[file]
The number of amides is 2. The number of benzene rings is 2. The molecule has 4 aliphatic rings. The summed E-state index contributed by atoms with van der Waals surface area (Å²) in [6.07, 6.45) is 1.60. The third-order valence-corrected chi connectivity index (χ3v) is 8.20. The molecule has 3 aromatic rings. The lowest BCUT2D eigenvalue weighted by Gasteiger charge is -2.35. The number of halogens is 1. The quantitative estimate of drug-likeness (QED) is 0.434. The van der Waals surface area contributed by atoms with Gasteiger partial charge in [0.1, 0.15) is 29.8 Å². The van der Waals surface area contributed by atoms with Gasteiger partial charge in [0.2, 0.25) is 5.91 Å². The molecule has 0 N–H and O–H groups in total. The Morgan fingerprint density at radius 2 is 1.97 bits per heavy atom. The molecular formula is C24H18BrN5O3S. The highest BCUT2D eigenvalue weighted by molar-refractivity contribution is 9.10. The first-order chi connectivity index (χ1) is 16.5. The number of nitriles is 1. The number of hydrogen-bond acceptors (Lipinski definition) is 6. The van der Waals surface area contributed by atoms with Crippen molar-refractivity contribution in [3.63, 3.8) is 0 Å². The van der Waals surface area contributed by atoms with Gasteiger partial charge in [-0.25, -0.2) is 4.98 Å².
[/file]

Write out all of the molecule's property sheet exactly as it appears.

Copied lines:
The number of amides is 2. The number of benzene rings is 2. The molecule has 4 aliphatic rings. The summed E-state index contributed by atoms with van der Waals surface area (Å²) in [6.07, 6.45) is 1.60. The third-order valence-corrected chi connectivity index (χ3v) is 8.20. The molecule has 3 aromatic rings. The lowest BCUT2D eigenvalue weighted by Gasteiger charge is -2.35. The number of halogens is 1. The quantitative estimate of drug-likeness (QED) is 0.434. The van der Waals surface area contributed by atoms with Gasteiger partial charge in [0.1, 0.15) is 29.8 Å². The van der Waals surface area contributed by atoms with Gasteiger partial charge in [0.2, 0.25) is 5.91 Å². The molecule has 0 N–H and O–H groups in total. The Morgan fingerprint density at radius 2 is 1.97 bits per heavy atom. The molecular formula is C24H18BrN5O3S. The highest BCUT2D eigenvalue weighted by molar-refractivity contribution is 9.10. The first-order chi connectivity index (χ1) is 16.5. The number of nitriles is 1. The number of hydrogen-bond acceptors (Lipinski definition) is 6. The van der Waals surface area contributed by atoms with Crippen molar-refractivity contribution in [3.63, 3.8) is 0 Å². The van der Waals surface area contributed by atoms with Gasteiger partial charge in [-0.25, -0.2) is 4.98 Å².